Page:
Oil prices fall a 10th day

Crude’s de­cline means lower gaso­line costs in U.S.


oil prices fell Fri­day for a 10th-con­sec­u­tive day, the long­est los­ing streak on record.

Fu­tures in New York tum­bled 0.8 per­cent to set­tle at $60.19 a bar­rel. West Texas In­ter­me­di­ate crude ear­lier this week fell into a bear mar­ket on con­cerns sup­plies are go­ing to over­whelm the mar­ket, as the U.S. of­fered na­tions waivers to con­tinue buy­ing Ira­nian oil. Brent crude, used to price in­ter­na­tional oils, fell 0.7 per­cent to $70.20 a bar­rel in Lon­don.

Crude’s slump from its early-Oc­to­ber peak above $76 a bar­rel comes as U.S. pro­duc­tion is at a record and OPEC out­put is at its high­est level since 2016.

Gaso­line prices have been slowly fall­ing in re­cent weeks. The na­tional av­er­age price for a gal­lon of gaso­line Fri­day was $2.72, down from $2.91 a month ago, ac­cord­ing to auto club AAA. A gal­lon was sell­ing Fri­day for about $2.48 in Arkansas, on av­er­age, down from $2.67 a month ago but higher than the $2.30 a gal­lon av­er­age a year ago.

U.S. oil has given up all its gains for the year. The record run of de­clines in U.S. oil prices will push the Or­ga­ni­za­tion of the Pe­tro­leum Ex­port­ing Coun­tries and its al­lies, in­clud­ing Rus­sia, into a cor­ner as they meet this week­end. OPEC min­is­ters and al­lies are gath­er­ing in Abu Dhabi in a highly-an­tic­i­pated meet­ing that could yield a de­ci­sion on fu­ture sup­ply cuts.

De­spite an­nounced sanc­tions, more Ira­nian crude might make it to mar­ket than pre­vi­ously thought.

“The Ira­nian sanc­tions were sup­posed to be a game changer in the mar­ket,” said Michael Loewen, a com­modi­ties strate­gist at Sco­tia­bank in Toronto. Pro­duc­ers have been “at­tempt­ing to pump as much oil as pos­si­ble right now to soften the blow.”

A po­ten­tial agree­ment by OPEC to re­turn to out­put cuts would mark the sec-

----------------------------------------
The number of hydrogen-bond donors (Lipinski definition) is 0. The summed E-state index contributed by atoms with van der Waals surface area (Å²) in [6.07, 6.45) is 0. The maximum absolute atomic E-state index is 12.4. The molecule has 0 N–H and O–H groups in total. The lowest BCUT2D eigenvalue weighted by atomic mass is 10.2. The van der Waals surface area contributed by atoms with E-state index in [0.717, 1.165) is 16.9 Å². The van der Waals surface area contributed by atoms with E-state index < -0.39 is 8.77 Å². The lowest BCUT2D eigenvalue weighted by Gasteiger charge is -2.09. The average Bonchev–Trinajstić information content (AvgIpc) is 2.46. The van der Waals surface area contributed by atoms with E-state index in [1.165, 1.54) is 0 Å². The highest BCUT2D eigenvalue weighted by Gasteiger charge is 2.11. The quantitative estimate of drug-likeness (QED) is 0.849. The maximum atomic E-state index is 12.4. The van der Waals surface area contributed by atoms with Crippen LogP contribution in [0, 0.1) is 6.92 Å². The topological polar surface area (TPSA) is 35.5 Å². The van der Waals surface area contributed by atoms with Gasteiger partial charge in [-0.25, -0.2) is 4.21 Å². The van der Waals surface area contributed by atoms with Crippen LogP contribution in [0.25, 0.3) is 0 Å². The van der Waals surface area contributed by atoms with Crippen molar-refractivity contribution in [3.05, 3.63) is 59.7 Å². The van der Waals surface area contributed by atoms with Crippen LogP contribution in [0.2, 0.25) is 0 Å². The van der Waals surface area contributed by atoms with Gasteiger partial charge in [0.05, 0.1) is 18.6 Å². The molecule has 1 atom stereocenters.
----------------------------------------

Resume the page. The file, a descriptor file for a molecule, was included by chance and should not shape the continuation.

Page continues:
ond pro­duc­tion U-turn for the group this year. For Saudi Ara­bia — the world’s big­gest crude ex­porter — it would be the third time in re­cent years that the king­dom has de­liv­ered a sup­ply surge only to quickly re­verse it.

Ex­emp­tions to the Ira­nian sanc­tions mean at least some sup­plies from Iran, OPEC’s third-big­gest pro­ducer, will keep flow­ing into in­ter­na­tional mar­kets. Ira­nian ex­ports have plunged al­most 40 per­cent since April — the month be­fore Wash­ing­ton an­nounced the curbs. In a bid to keep cus­tomers, the state-run Na­tional Ira­nian Oil Co. has been of­fer­ing record dis­counts on its crude.

Al­most all ma­jor buy­ers of Iran’s oil had ne­go­ti­ated with the U.S. for the waivers, ar­gu­ing that cut­ting pur­chases to zero would af­fect their en­ergy in­dus­tries and boost fuel costs. U.S. Sec­re­tary of State Mike Pom­peo has de­fended the ex­emp­tions and said the cam­paign by Pres­i­dent Don­ald Trump’s ad­min­is­tra­tion to pres­sure Iran has al­ready re­duced ex­ports by over 1 mil­lion bar­rels a day and they’ll con­tinue to shrink.

In­dia, China and South Korea, three of Asia’s top four buy­ers, got waivers al­low­ing them to pur­chase a com­bined 860,000 bar­rels a day. The lev­els for Ja­pan, Italy and Greece are yet to be con­firmed. Turkey got waivers for about 60,000 a day, far less than it bought in 2017.

Arkansas Demo­crat-Gazette/MITCHELL PE MASILUN

Mo­torists fuel up Fri­day at the Mur­phy Ex­press on West Per­sh­ing Boule­vard in North Lit­tle Rock as U.S. gaso­line prices con­tinue their slow fall.

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